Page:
right thing. There should be free(void*), freeLastAllocated(), and
 possibly destroyAndFree(T)(T *).

Probably a good idea. So free(void*) would just do a check and then call freeLastAllocated()? I'm not sure about destroyAndFree(). What semantics are you suggesting for it? Calling the d'tor if any and then freeing?
 * segmentSlack() -> segmentAvailable().

I guess that's a little more clear.
 * stackCat() is a bit surprising. A better way would be something like a
 TempAlloc appender that accepts a chain().

 * In fact looking at tempArray() just below that's all - it can accept
 chain(). No need for stackCat.

Good point. I kind of didn't like stackCat anyhow.
 * mixin newFrame should be renamed to scopedFrame.

Hmm. I kind of like newFrame. Why is scopedFrame a better name? If I understood why it's better, I'd be more inclined to change it.
Jun 17 2011
next sibling parent Rainer Schuetze <r.sagitario gmx.de> writes:
On 17.06.2011 16:12, dsimcha wrote:
 On 6/16/2011 11:46 PM, Andrei Alexandrescu wrote:
 * The synopsis should use scope(exit) TempAlloc.frameFree(); as that is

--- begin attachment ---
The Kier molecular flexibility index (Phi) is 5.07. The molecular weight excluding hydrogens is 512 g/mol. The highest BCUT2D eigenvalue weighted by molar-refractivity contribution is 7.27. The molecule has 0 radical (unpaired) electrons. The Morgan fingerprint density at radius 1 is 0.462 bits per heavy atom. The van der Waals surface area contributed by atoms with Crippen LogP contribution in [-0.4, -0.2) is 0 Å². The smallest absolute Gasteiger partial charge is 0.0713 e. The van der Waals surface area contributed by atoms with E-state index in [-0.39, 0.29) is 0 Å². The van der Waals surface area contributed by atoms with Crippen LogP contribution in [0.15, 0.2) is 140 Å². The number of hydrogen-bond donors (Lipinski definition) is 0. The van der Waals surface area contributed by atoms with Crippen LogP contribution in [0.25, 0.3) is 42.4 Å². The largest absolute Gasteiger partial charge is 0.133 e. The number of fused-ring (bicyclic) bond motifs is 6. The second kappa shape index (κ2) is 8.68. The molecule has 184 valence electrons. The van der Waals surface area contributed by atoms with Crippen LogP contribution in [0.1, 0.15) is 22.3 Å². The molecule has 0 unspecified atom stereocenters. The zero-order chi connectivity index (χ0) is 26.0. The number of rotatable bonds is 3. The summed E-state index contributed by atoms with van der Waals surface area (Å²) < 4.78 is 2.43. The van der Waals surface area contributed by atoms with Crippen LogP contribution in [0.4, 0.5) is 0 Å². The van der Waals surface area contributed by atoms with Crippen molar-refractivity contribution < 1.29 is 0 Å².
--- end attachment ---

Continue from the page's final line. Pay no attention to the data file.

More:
a robust idiom.

Good point.

Please note that "scope(exit) { ... }" has its own significant performance overhead since it is implemented using the exception-handling stack-unwinding mechanics even in the uninterrupted case where no exception is thrown. I think dmd needs to improve on this.
Jun 17 2011
prev sibling next sibling parent bearophile <bearophileHUGS lycos.com> writes:
Jose Armando Garcia:

 Hmm. If this is a hack then what is it doing in the std library for
 the language?!

A standard, well debugged, commented, and known "hack" is better (and causes less bugs) than a hack written by yourself in haste, when the need arises :-) Bye, bearophile
Jun 17 2011
prev sibling parent reply Andrei Alexandrescu <SeeWebsiteForEmail erdani.org> writes:
On 6/17/11 11:50 AM, Jose Armando Garcia wrote:
 On Fri, Jun 17, 2011 at 11:12 AM, dsimcha<dsimcha yahoo.com>  wrote:
 On 6/16/2011 11:46 PM, Andrei Alexandrescu wrote:
 * newArray ->  "For performance reasons, the returned array is not
 initialized." Then call it newUninitializedArray. Make safety the